My diesel failed an MOT emissions test, now what?

by Oct 28, 2020Automotive

My diesel failed an MOT emissions test, now what?

by | Oct 28, 2020 | Automotive | 0 comments

So, you are nervously waiting for your vehicles MOT inspection to hear whether your vehicle has Passed or Failed. Knowing that if it fails, it will cost time and money to get back on the road. This has been a much more common occurrence for older diesel vehicles since May 2018, when the MOT test was updated with much tighter diesel emissions tests. The most significant changes were around tailpipe emissions and engine management warning lights with a focus on diesel particulate filter (DPF) function.

Whenever you present your vehicle for a MOT, the DPF comes in for a much closer inspection. Between May 2018 and February 2019, there was a staggering 63% increase in the number of emissions‐related failures concerning diesel vehicle compared with the previous period. While the vehicle may have appeared to be running fine for the owner, the glowing dash light signalling a DPF issue was alerting the MOT tester that your vehicle had a problem with its emissions control system and would fail.

The single biggest offender for MOT failures was DPFs clogged up with soot and ash, which causes the management light to come on. There are five main causes for DPF warning lights to come on, lets look at them in order of occurrence:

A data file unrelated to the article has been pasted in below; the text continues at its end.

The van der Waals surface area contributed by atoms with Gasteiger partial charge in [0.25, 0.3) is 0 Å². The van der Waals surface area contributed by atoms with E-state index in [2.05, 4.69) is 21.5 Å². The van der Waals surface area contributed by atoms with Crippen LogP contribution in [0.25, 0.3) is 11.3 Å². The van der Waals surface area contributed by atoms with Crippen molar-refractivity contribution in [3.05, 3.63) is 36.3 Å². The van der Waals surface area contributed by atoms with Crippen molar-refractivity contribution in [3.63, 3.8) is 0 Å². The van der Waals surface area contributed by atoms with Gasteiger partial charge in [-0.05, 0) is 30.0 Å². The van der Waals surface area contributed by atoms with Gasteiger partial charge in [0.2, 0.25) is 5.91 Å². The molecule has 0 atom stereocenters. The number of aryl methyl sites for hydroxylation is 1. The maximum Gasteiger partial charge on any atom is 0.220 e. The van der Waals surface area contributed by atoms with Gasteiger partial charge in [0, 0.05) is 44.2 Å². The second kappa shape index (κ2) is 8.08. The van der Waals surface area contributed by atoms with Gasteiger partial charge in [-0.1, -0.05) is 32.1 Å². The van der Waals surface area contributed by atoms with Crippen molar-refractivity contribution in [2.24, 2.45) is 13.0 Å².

1. Short vehicle journeys which don’t allow DPF regeneration

2. Faulty or blocked fuel injectors

3. Incorrect engine oil used

4. Faulty Turbocharger

5. Faulty EGR valves

There is little you can do about Faulty Parts such as EGR valves and Turbocharger issues; the vehicle will need a mechanic regardless. But the good news is if your vehicle fails the MOT emissions test for the First three common issues you have a chance to rectify it by adding fuel treatments and changing the engine oil. So, let’s investigate that solution before you open your wallet to the garage and spend big money on a DPF clean or an even more costly DPF replacement.

We will start with the oil; if that has been changed for low ash correct engine oil, or you know it’s correct, then you can tick that off the inexpensive fix list. Next is getting the engine into DPF regeneration mode. You will need to purchase a bottle of Dipetane fuel treatment which is a 100% hydrocarbon liquid fuel as opposed to an additive. The mix is 1:200, but add a little extra the first time and then follow the measurements on the side of the bottle, and that’s it, Dipetane will cause a complete burn in the combustion chamber, cleaning the injectors and burning up the carbon and causing the DPF to run hotter once the vehicle is taken for an hour‐long highway drive to produce a complete DPF regeneration cycle. This may take a few days to work so we advise driving the car on as many long‐distance journeys as possible.

If that does not work, your friendly garage should remove the fuel filter and fill it with Dipetane, this will cause a larger hotter burn in the combustion chamber imminently, it is important to then set the vehicle into DPF regeneration mode. Once complete, clear the DPF code from the engine control unit and have the emissions retested, you will stand your best chance of passing your MOT without an expensive repair bill.

But as the saying goes, prevention is often better than cure, so by using Dipetane regularly in a tank of fuel each month and going for at least one long drive, you will avoid the issues altogether. Dipetane will keep your injectors working cleanly and produce a bigger, More Complete burn in the combustion chamber that will ensure the DPF gets hot enough to carry out a complete regeneration of soot and ash stored in the DPF.

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